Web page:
Structure-borne prediction on a tire-suspension assembly using experimental invariant spindle forces. 2019-01-1541
Road induced noise is getting more and more significant in context of the electrification of the powertrain. The automotive industry is seeking for technologies to predict the contribution of vehicle components upfront, early in the development process. Classical Transfer Path Analysis (TPA) is a well-established technique that successfully identifies the transmission paths of noise and vibration from different excitation sources to the target responses, but has some drawbacks, such as that it requires the physical availability of the vehicle. To achieve shorter development cycles, avoid costly and time-consuming design iterations, and due to the limited availability of prototypes, engineers derived a method that addresses these requirements.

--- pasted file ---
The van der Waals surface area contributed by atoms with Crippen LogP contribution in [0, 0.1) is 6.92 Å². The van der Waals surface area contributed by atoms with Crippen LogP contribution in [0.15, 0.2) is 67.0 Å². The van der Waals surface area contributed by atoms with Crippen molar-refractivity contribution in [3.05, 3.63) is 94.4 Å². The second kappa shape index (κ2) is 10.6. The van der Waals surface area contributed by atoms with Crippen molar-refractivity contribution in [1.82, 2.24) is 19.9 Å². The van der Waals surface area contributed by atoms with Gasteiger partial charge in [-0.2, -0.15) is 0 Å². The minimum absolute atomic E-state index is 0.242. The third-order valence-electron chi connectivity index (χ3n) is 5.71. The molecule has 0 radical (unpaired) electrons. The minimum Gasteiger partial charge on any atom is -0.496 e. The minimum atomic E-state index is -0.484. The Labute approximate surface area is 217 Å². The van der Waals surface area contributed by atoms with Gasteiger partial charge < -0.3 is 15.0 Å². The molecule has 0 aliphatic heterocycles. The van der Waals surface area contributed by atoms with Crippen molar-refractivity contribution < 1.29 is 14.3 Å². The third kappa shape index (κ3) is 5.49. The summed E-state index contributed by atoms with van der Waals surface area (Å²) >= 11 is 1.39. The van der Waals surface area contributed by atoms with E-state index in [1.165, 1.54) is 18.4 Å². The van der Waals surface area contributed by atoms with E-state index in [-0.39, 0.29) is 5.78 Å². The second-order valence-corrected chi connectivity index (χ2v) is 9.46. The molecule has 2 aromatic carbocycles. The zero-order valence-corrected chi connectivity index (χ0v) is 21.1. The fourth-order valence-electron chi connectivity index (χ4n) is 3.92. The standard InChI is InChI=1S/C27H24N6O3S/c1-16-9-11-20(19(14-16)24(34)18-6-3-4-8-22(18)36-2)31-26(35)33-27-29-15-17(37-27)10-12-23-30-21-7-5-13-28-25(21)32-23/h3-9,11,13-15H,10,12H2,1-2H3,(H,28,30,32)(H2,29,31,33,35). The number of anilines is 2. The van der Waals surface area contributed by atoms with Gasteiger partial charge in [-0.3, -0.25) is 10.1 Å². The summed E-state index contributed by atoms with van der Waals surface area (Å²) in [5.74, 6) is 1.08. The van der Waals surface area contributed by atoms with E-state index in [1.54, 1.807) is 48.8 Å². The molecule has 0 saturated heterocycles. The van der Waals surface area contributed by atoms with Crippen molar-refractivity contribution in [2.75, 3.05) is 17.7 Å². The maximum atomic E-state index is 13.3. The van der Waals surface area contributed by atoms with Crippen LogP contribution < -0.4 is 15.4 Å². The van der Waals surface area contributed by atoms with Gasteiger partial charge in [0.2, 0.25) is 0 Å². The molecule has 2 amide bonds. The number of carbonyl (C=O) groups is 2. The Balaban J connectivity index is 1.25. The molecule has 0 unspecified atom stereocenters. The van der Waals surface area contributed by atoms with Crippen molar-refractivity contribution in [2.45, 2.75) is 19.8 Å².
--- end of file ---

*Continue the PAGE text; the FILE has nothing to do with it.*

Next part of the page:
Component-based TPA is a relatively new TPA approach that allows to characterize the source excitation by a set of equivalent loads (blocked forces) independently from the receiver structure and to predict its behavior when coupled to different receivers. FBS is applied in order to obtain the coupled assembly. However, there are a number of challenges affecting its applicability, such as the proper modelling of the coupling degrees of freedom and the difficulty to access the interface connection points. Geometrical reduction aims to solve those inconveniences.
This paper aims to investigate these challenges of component-based TPA by measurements on a tire experimental case in static condition. The source component (the tire) is characterized by a set of blocked forces and transfer functions identified on a dedicated tire test-rig. These obtained loads are combined with the FRF’s of the fully assembled system, obtained by using experimental substructuring methods. The application of FBS together with geometrical reduction in the frame of component-based TPA will be analyzed.
Jesús Ortega Almirón, Fabio Bianciardi, Patrick Corbeels
Siemens Industry Software NV
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